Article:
All A Clutter
When gazing into the sky on a clear night, it's tempting to just focus on the lights and forget about all the dark things up there we can't see. We tend to ignore the blackness.
This can lead to a relatively clean and tidy conception of the cosmos, one in which pristine vacuum reigns in the vast sweeps between star systems.
But this is wrong. In reality, space is suffused with all kinds of stuff.
Besides staggering quantities of anthropogenic debris orbiting around Earth, and besides the continuum of gas, rocks and dust stretching indefinitely beyond, there is a newly-discovered class of shadowy bodies inhabiting theÂ interstellar medium.
Astronomers called them ârogue planets'. Though they might share many characteristics with a Mars or a Saturn shape, size, composition and so on they are not tethered to a center of gravity like our sun. They are free to roam.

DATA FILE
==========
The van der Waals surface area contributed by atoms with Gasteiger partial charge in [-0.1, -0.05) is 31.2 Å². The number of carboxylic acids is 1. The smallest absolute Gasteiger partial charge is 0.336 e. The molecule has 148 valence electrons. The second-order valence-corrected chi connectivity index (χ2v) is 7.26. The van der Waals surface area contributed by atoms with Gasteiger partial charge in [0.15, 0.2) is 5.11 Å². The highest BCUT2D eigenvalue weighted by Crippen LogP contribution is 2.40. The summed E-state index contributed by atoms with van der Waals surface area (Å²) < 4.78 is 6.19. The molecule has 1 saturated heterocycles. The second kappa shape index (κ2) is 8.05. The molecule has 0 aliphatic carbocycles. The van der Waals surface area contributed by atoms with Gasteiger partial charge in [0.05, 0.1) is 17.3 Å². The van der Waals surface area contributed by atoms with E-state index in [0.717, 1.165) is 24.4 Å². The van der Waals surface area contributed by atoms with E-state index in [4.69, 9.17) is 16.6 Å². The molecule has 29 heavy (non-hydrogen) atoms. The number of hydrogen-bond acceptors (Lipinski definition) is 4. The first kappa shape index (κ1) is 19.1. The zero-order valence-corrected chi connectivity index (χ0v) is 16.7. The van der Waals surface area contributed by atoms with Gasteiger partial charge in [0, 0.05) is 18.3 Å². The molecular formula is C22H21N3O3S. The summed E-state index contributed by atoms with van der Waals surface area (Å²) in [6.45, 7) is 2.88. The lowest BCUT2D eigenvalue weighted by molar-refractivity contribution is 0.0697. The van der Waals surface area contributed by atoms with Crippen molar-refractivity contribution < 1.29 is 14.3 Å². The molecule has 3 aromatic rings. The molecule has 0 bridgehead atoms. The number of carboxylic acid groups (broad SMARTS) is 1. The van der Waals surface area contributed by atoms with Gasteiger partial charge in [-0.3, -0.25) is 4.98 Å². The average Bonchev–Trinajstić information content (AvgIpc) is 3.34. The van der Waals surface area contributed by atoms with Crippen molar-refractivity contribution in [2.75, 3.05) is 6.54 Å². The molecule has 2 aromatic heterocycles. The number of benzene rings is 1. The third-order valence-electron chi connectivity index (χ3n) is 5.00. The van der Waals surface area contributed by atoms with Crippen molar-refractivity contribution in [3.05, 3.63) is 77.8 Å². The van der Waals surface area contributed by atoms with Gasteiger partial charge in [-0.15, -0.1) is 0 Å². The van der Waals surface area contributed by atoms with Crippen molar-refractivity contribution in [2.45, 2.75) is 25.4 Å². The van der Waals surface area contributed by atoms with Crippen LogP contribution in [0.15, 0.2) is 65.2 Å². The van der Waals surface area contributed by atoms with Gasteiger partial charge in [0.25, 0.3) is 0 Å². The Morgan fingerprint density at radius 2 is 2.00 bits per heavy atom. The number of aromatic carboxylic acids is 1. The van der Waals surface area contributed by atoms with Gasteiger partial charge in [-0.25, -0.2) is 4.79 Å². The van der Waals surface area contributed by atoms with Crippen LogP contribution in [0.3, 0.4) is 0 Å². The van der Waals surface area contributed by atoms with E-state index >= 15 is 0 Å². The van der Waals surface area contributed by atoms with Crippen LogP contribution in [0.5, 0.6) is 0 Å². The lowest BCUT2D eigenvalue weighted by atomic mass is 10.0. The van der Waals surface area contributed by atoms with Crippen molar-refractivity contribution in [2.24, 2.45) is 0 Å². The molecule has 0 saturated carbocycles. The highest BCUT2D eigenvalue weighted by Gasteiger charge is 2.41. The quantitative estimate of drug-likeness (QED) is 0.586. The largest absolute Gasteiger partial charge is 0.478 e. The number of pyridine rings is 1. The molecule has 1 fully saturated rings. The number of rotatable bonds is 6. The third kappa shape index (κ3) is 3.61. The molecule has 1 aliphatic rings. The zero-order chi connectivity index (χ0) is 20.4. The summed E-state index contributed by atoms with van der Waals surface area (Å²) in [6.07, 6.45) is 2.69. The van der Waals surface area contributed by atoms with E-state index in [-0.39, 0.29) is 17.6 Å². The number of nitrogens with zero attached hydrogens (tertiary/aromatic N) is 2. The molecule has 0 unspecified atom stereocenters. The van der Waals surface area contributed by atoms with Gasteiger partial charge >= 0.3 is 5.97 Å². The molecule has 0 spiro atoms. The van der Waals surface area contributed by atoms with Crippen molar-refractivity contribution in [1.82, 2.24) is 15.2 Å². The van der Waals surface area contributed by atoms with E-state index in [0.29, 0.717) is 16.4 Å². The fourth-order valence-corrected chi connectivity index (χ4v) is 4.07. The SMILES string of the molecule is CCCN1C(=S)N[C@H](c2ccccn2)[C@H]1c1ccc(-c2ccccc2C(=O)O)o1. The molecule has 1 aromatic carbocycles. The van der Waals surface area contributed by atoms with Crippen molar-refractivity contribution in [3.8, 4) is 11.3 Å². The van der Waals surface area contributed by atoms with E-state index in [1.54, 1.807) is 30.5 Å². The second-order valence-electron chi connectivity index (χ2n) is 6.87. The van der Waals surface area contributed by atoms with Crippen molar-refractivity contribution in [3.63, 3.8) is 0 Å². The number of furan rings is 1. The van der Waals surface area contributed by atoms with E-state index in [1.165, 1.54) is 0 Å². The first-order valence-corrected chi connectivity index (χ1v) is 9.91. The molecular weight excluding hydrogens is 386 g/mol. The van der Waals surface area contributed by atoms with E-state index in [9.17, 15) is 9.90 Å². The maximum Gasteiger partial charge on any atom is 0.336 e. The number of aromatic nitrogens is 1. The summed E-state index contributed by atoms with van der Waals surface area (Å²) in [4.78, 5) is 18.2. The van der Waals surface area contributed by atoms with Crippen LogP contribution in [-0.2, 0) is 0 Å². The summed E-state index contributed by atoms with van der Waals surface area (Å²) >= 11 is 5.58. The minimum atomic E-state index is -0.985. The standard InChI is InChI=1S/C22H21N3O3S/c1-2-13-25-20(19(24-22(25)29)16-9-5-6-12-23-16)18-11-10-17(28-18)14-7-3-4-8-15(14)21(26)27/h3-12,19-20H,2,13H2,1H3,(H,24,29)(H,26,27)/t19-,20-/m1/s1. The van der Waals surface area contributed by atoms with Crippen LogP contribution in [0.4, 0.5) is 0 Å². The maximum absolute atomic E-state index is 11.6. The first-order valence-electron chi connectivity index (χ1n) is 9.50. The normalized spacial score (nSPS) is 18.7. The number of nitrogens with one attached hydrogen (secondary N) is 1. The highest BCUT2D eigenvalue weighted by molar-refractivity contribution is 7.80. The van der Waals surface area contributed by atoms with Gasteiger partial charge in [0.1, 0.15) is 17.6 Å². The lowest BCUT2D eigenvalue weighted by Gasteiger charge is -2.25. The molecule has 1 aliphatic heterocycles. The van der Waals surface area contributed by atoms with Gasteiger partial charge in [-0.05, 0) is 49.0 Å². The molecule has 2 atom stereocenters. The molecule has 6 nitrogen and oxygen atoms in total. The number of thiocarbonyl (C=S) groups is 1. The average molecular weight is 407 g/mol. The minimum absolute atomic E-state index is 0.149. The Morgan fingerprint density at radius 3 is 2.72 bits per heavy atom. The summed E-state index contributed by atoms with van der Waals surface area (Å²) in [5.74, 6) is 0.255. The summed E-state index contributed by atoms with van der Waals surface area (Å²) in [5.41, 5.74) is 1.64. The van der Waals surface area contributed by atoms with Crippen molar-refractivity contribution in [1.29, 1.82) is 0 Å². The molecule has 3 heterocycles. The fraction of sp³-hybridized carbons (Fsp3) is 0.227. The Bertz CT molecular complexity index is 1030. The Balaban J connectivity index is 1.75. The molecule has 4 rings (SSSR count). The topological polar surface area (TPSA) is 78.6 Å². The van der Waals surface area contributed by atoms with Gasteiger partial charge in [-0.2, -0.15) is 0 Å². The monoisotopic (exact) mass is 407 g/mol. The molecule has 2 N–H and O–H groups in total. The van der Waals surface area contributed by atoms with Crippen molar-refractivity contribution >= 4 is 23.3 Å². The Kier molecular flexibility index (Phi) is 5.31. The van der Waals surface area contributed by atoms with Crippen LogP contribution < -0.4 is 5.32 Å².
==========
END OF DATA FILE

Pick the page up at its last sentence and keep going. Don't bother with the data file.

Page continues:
Droves of Rogues
According to new research out of Stanford University, the Milky Way could be teeming with tens of quadrillions of these lonely bodies, ranging in scale from Pluto to bigger than Jupiter.
Not surprisingly, some in the scientific community have been unable to resist speculating that heat produced inside the cores of certain rogues could possibly be sufficient to sustain simple life forms.
Think about that when you look up tonight.
- Researchers say galaxy may swarm with ânomad planets' (Physorg)
- Planets that have no stars (Physorg)
- Debris on Earth Devastating in Orbit (WSJ)
- Space junk problem brought into public view (MSNBC)